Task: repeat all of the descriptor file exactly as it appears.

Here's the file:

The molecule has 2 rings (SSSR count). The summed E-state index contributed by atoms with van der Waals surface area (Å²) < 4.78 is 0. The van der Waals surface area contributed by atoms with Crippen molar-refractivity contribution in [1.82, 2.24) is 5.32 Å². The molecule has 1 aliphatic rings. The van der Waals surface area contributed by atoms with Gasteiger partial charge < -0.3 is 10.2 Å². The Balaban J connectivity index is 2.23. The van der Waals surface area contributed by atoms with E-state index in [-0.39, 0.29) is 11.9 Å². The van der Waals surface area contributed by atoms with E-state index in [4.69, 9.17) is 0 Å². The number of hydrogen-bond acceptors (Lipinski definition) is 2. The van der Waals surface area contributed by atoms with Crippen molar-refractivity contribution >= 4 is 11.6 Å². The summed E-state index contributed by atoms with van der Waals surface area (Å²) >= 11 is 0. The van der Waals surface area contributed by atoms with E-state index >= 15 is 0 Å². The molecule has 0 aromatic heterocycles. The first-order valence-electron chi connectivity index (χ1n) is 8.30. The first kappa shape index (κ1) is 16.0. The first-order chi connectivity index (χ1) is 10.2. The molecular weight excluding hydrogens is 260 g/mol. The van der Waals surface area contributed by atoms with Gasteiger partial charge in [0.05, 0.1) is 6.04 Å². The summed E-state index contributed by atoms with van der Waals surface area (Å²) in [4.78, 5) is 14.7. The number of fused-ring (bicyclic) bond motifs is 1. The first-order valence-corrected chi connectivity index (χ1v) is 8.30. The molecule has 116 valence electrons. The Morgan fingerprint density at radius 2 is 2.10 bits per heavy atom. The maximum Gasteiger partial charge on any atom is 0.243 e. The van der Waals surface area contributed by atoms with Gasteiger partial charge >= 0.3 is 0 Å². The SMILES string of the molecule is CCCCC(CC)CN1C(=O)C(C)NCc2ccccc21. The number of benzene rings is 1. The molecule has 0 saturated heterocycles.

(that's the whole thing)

The molecule has 2 rings (SSSR count). The summed E-state index contributed by atoms with van der Waals surface area (Å²) < 4.78 is 0. The van der Waals surface area contributed by atoms with Crippen molar-refractivity contribution in [1.82, 2.24) is 5.32 Å². The molecule has 1 aliphatic rings. The van der Waals surface area contributed by atoms with Gasteiger partial charge < -0.3 is 10.2 Å². The Balaban J connectivity index is 2.23. The van der Waals surface area contributed by atoms with E-state index in [-0.39, 0.29) is 11.9 Å². The van der Waals surface area contributed by atoms with E-state index in [4.69, 9.17) is 0 Å². The number of hydrogen-bond acceptors (Lipinski definition) is 2. The van der Waals surface area contributed by atoms with Crippen molar-refractivity contribution >= 4 is 11.6 Å². The summed E-state index contributed by atoms with van der Waals surface area (Å²) >= 11 is 0. The van der Waals surface area contributed by atoms with E-state index >= 15 is 0 Å². The molecule has 0 aromatic heterocycles. The first-order valence-electron chi connectivity index (χ1n) is 8.30. The first kappa shape index (κ1) is 16.0. The first-order chi connectivity index (χ1) is 10.2. The molecular weight excluding hydrogens is 260 g/mol. The van der Waals surface area contributed by atoms with Gasteiger partial charge in [0.05, 0.1) is 6.04 Å². The summed E-state index contributed by atoms with van der Waals surface area (Å²) in [4.78, 5) is 14.7. The number of fused-ring (bicyclic) bond motifs is 1. The first-order valence-corrected chi connectivity index (χ1v) is 8.30. The molecule has 116 valence electrons. The Morgan fingerprint density at radius 2 is 2.10 bits per heavy atom. The maximum Gasteiger partial charge on any atom is 0.243 e. The van der Waals surface area contributed by atoms with Gasteiger partial charge >= 0.3 is 0 Å². The SMILES string of the molecule is CCCCC(CC)CN1C(=O)C(C)NCc2ccccc21. The number of benzene rings is 1. The molecule has 0 saturated heterocycles.